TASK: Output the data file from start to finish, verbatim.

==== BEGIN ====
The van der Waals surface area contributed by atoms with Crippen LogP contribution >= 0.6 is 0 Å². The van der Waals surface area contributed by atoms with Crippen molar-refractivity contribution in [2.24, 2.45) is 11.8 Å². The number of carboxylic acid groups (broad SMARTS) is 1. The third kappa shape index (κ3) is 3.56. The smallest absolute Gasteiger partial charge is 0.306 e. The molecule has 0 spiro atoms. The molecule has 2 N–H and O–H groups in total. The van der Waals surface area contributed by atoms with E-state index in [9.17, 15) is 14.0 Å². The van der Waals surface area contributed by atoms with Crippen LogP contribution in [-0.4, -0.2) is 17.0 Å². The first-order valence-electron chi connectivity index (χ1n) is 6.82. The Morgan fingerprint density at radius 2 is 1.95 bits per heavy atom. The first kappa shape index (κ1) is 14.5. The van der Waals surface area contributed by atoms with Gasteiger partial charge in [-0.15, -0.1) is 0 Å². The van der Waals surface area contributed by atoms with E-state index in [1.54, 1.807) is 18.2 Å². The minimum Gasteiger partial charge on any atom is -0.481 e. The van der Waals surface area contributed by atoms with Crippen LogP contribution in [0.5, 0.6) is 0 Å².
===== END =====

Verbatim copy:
The van der Waals surface area contributed by atoms with Crippen LogP contribution >= 0.6 is 0 Å². The van der Waals surface area contributed by atoms with Crippen molar-refractivity contribution in [2.24, 2.45) is 11.8 Å². The number of carboxylic acid groups (broad SMARTS) is 1. The third kappa shape index (κ3) is 3.56. The smallest absolute Gasteiger partial charge is 0.306 e. The molecule has 0 spiro atoms. The molecule has 2 N–H and O–H groups in total. The van der Waals surface area contributed by atoms with E-state index in [9.17, 15) is 14.0 Å². The van der Waals surface area contributed by atoms with Crippen LogP contribution in [-0.4, -0.2) is 17.0 Å². The first-order valence-electron chi connectivity index (χ1n) is 6.82. The Morgan fingerprint density at radius 2 is 1.95 bits per heavy atom. The first kappa shape index (κ1) is 14.5. The van der Waals surface area contributed by atoms with Gasteiger partial charge in [-0.15, -0.1) is 0 Å². The van der Waals surface area contributed by atoms with E-state index in [1.54, 1.807) is 18.2 Å². The minimum Gasteiger partial charge on any atom is -0.481 e. The van der Waals surface area contributed by atoms with Crippen LogP contribution in [0.5, 0.6) is 0 Å².